Citation: Dunbar HE, Wilson ACC, Ferguson NR, Moran NA (2007) Aphid thermal tolerance is governed by a point mutation in bacterial symbionts. PLoS Biol 5(5): e96. doi:10.1371/journal.pbio.0050096.

Andrew Hyde | alfa
Further information:
http://www.plosbiology.org
http://biology.plosjournals.org/perlserv/?request=get-document&doi=10.1371/journal.pbio.0050096

Further reports about: Buchnera Mutation aphid heat-shock symbiont

More articles from Life Sciences:

nachricht Antimicrobial substances identified in Komodo dragon blood
23.02.2017 | American Chemical Society

nachricht New Mechanisms of Gene Inactivation may prevent Aging and Cancer
23.02.2017 | Leibniz-Institut für Alternsforschung - Fritz-Lipmann-Institut e.V. (FLI)

All articles from Life Sciences >>>

The most recent press releases about innovation >>>

Die letzten 5 Focus-News des innovations-reports im Überblick:

Im Focus: Breakthrough with a chain of gold atoms

In the field of nanoscience, an international team of physicists with participants from Konstanz has achieved a breakthrough in understanding heat transport

In the field of nanoscience, an international team of physicists with participants from Konstanz has achieved a breakthrough in understanding heat transport

Im Focus: DNA repair: a new letter in the cell alphabet

Results reveal how discoveries may be hidden in scientific “blind spots”

Cells need to repair damaged DNA in our genes to prevent the development of cancer and other diseases. Our cells therefore activate and send “repair-proteins”...

Im Focus: Dresdner scientists print tomorrow’s world

The Fraunhofer IWS Dresden and Technische Universität Dresden inaugurated their jointly operated Center for Additive Manufacturing Dresden (AMCD) with a festive ceremony on February 7, 2017. Scientists from various disciplines perform research on materials, additive manufacturing processes and innovative technologies, which build up components in a layer by layer process. This technology opens up new horizons for component design and combinations of functions. For example during fabrication, electrical conductors and sensors are already able to be additively manufactured into components. They provide information about stress conditions of a product during operation.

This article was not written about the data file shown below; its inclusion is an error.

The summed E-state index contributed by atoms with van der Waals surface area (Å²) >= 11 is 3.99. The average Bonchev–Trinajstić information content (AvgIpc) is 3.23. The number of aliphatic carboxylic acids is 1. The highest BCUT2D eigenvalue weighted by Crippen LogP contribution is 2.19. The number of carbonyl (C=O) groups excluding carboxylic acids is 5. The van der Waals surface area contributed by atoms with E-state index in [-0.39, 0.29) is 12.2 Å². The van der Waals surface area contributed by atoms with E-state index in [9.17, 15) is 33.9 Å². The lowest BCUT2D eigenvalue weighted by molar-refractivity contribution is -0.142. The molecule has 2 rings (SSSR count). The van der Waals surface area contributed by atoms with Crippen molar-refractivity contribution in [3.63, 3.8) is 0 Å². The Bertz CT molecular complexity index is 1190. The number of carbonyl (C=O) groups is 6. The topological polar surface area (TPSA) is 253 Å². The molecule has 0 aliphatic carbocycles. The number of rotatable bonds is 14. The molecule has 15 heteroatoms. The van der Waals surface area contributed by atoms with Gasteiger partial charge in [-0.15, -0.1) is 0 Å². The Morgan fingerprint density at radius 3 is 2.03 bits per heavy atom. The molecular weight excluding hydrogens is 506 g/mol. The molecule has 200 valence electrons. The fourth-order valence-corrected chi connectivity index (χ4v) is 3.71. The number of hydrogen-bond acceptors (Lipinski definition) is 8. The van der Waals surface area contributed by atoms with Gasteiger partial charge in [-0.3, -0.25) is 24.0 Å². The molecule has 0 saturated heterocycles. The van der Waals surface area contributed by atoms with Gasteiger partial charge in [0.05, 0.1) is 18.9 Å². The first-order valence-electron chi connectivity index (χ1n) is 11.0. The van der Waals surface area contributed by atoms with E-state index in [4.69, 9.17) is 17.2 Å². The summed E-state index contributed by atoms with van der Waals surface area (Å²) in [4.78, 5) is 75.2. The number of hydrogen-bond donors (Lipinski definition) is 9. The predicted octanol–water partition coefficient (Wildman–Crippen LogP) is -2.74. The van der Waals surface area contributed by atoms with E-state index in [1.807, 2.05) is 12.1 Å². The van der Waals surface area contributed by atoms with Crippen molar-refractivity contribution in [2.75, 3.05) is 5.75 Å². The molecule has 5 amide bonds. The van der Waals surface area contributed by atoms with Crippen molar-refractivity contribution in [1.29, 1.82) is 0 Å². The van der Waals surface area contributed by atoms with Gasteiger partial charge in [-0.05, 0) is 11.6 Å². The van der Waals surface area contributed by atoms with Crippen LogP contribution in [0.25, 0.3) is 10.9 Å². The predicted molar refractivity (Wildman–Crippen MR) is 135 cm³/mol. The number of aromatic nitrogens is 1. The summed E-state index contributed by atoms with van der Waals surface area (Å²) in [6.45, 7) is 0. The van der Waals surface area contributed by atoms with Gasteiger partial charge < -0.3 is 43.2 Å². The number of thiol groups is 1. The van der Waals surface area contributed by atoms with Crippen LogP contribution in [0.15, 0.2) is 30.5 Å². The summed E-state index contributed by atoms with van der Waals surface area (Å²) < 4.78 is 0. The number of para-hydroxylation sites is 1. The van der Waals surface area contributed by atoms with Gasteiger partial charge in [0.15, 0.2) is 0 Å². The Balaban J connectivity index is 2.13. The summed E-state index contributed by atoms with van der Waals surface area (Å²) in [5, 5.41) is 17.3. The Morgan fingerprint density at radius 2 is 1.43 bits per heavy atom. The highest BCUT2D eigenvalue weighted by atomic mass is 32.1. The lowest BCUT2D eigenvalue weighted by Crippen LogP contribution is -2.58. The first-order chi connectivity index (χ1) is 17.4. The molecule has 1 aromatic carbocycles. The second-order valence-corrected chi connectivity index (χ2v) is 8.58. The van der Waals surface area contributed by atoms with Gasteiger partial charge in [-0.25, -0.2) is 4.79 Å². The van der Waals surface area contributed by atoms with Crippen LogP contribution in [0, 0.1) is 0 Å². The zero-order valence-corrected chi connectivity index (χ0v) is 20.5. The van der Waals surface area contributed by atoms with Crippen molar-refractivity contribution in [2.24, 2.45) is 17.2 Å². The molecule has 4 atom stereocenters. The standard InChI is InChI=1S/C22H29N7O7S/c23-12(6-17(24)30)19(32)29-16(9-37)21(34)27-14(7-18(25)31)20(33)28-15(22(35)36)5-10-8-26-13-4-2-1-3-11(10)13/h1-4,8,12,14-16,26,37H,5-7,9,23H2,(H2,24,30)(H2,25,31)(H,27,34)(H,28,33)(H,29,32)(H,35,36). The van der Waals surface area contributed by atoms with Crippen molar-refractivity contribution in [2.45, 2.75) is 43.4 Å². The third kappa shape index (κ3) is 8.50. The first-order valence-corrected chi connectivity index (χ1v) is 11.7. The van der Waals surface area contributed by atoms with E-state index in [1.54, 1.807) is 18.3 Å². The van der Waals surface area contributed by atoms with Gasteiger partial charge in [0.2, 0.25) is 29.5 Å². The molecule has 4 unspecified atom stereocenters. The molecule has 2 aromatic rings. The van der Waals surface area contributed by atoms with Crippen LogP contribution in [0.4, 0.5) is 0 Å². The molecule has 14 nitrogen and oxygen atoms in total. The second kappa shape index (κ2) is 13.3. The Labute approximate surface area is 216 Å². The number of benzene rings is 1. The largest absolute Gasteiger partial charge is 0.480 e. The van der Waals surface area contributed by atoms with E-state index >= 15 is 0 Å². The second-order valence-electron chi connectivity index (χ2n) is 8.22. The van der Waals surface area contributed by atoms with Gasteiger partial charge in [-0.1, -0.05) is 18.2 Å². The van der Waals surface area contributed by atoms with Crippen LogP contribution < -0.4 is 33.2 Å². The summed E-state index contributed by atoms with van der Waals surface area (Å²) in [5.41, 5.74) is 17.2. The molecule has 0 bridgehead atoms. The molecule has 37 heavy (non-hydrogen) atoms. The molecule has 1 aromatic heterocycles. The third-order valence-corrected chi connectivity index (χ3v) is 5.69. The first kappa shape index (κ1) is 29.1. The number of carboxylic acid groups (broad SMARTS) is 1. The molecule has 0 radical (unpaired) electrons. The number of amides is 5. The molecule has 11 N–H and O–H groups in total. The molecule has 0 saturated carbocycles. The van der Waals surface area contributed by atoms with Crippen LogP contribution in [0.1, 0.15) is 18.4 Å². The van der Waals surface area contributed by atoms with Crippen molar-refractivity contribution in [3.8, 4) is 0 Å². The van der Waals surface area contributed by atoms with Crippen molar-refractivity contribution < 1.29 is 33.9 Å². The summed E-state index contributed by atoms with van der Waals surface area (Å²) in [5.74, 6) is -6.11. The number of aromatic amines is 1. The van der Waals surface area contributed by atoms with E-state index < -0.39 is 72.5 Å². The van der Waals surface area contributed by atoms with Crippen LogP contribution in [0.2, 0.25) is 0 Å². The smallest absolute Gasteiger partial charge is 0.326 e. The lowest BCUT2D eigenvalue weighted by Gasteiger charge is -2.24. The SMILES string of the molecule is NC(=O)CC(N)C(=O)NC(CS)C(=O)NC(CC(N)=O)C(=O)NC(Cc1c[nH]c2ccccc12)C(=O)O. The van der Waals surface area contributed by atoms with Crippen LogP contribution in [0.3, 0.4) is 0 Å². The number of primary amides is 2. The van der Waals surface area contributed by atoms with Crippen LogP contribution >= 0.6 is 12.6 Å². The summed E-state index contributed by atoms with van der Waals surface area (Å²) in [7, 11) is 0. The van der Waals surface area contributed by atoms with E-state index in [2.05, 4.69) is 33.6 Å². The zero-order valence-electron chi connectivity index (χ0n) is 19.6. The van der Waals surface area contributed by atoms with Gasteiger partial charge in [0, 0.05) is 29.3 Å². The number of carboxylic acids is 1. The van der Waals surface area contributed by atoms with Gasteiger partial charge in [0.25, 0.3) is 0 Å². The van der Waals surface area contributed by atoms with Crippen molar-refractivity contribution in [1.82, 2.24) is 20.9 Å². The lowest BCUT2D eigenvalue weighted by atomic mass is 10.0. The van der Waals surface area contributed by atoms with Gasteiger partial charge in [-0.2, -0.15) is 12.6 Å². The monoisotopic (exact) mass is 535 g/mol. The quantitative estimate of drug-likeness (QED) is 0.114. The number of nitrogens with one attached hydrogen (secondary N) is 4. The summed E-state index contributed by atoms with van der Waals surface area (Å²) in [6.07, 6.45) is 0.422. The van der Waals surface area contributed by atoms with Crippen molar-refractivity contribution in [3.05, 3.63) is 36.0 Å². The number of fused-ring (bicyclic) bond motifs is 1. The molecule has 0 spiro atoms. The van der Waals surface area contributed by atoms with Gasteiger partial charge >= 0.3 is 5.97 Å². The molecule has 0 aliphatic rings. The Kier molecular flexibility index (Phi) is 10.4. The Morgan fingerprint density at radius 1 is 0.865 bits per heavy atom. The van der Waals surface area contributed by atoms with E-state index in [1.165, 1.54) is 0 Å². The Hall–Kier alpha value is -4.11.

The 3D-printing technology, or additive manufacturing as it is often called, has long made the step out of scientific research laboratories into industrial...

Im Focus: Mimicking nature's cellular architectures via 3-D printing

Research offers new level of control over the structure of 3-D printed materials

Nature does amazing things with limited design materials. Grass, for example, can support its own weight, resist strong wind loads, and recover after being...

Im Focus: Three Magnetic States for Each Hole

Nanometer-scale magnetic perforated grids could create new possibilities for computing. Together with international colleagues, scientists from the Helmholtz Zentrum Dresden-Rossendorf (HZDR) have shown how a cobalt grid can be reliably programmed at room temperature. In addition they discovered that for every hole ("antidot") three magnetic states can be configured. The results have been published in the journal "Scientific Reports".

Physicist Dr. Rantej Bali from the HZDR, together with scientists from Singapore and Australia, designed a special grid structure in a thin layer of cobalt in...

All Focus news of the innovation-report >>>

Anzeige

Anzeige

Event News

Booth and panel discussion – The Lindau Nobel Laureate Meetings at the AAAS 2017 Annual Meeting

13.02.2017 | Event News

Complex Loading versus Hidden Reserves

10.02.2017 | Event News

International Conference on Crystal Growth in Freiburg

09.02.2017 | Event News

 
Latest News

From rocks in Colorado, evidence of a 'chaotic solar system'

23.02.2017 | Physics and Astronomy

'Quartz' crystals at the Earth's core power its magnetic field

23.02.2017 | Earth Sciences

Antimicrobial substances identified in Komodo dragon blood

23.02.2017 | Life Sciences

VideoLinks
B2B-VideoLinks
More VideoLinks >>>